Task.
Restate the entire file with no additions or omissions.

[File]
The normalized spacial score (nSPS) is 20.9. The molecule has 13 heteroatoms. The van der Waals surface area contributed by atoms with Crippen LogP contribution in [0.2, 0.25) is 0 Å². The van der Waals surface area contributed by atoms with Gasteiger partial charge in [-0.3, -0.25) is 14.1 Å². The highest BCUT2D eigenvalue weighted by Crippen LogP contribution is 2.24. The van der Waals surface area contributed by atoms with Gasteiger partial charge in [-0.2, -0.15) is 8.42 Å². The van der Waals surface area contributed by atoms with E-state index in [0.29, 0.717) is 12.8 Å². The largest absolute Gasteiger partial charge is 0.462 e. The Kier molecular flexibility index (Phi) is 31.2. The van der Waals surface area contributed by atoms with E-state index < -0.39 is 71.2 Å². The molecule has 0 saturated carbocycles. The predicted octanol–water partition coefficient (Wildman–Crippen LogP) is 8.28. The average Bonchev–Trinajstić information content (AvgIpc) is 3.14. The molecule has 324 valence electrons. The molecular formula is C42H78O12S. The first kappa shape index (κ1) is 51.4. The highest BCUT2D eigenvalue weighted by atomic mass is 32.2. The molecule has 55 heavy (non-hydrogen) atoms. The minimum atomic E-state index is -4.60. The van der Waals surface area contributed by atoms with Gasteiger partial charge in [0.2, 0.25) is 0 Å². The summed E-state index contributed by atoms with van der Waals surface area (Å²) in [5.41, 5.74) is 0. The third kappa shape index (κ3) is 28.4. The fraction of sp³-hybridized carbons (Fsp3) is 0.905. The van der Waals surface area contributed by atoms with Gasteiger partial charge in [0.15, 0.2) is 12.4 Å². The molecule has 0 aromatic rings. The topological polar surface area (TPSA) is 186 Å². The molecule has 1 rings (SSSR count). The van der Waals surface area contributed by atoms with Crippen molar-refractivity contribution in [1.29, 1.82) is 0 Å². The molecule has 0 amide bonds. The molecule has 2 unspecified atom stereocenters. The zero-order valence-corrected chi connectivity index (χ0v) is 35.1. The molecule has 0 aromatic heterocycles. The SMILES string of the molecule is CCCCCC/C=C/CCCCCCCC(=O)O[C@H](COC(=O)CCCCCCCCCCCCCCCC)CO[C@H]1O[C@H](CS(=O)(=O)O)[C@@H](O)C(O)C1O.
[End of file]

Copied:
The normalized spacial score (nSPS) is 20.9. The molecule has 13 heteroatoms. The van der Waals surface area contributed by atoms with Crippen LogP contribution in [0.2, 0.25) is 0 Å². The van der Waals surface area contributed by atoms with Gasteiger partial charge in [-0.3, -0.25) is 14.1 Å². The highest BCUT2D eigenvalue weighted by Crippen LogP contribution is 2.24. The van der Waals surface area contributed by atoms with Gasteiger partial charge in [-0.2, -0.15) is 8.42 Å². The van der Waals surface area contributed by atoms with E-state index in [0.29, 0.717) is 12.8 Å². The largest absolute Gasteiger partial charge is 0.462 e. The Kier molecular flexibility index (Phi) is 31.2. The van der Waals surface area contributed by atoms with E-state index < -0.39 is 71.2 Å². The molecule has 0 saturated carbocycles. The predicted octanol–water partition coefficient (Wildman–Crippen LogP) is 8.28. The average Bonchev–Trinajstić information content (AvgIpc) is 3.14. The molecule has 324 valence electrons. The molecular formula is C42H78O12S. The first kappa shape index (κ1) is 51.4. The highest BCUT2D eigenvalue weighted by atomic mass is 32.2. The molecule has 55 heavy (non-hydrogen) atoms. The minimum atomic E-state index is -4.60. The van der Waals surface area contributed by atoms with Gasteiger partial charge in [0.2, 0.25) is 0 Å². The summed E-state index contributed by atoms with van der Waals surface area (Å²) in [5.41, 5.74) is 0. The third kappa shape index (κ3) is 28.4. The fraction of sp³-hybridized carbons (Fsp3) is 0.905. The van der Waals surface area contributed by atoms with Gasteiger partial charge in [0.15, 0.2) is 12.4 Å². The molecule has 0 aromatic rings. The topological polar surface area (TPSA) is 186 Å². The molecule has 1 rings (SSSR count). The van der Waals surface area contributed by atoms with Crippen molar-refractivity contribution in [1.29, 1.82) is 0 Å². The molecule has 0 amide bonds. The molecule has 2 unspecified atom stereocenters. The zero-order valence-corrected chi connectivity index (χ0v) is 35.1. The molecule has 0 aromatic heterocycles. The SMILES string of the molecule is CCCCCC/C=C/CCCCCCCC(=O)O[C@H](COC(=O)CCCCCCCCCCCCCCCC)CO[C@H]1O[C@H](CS(=O)(=O)O)[C@@H](O)C(O)C1O.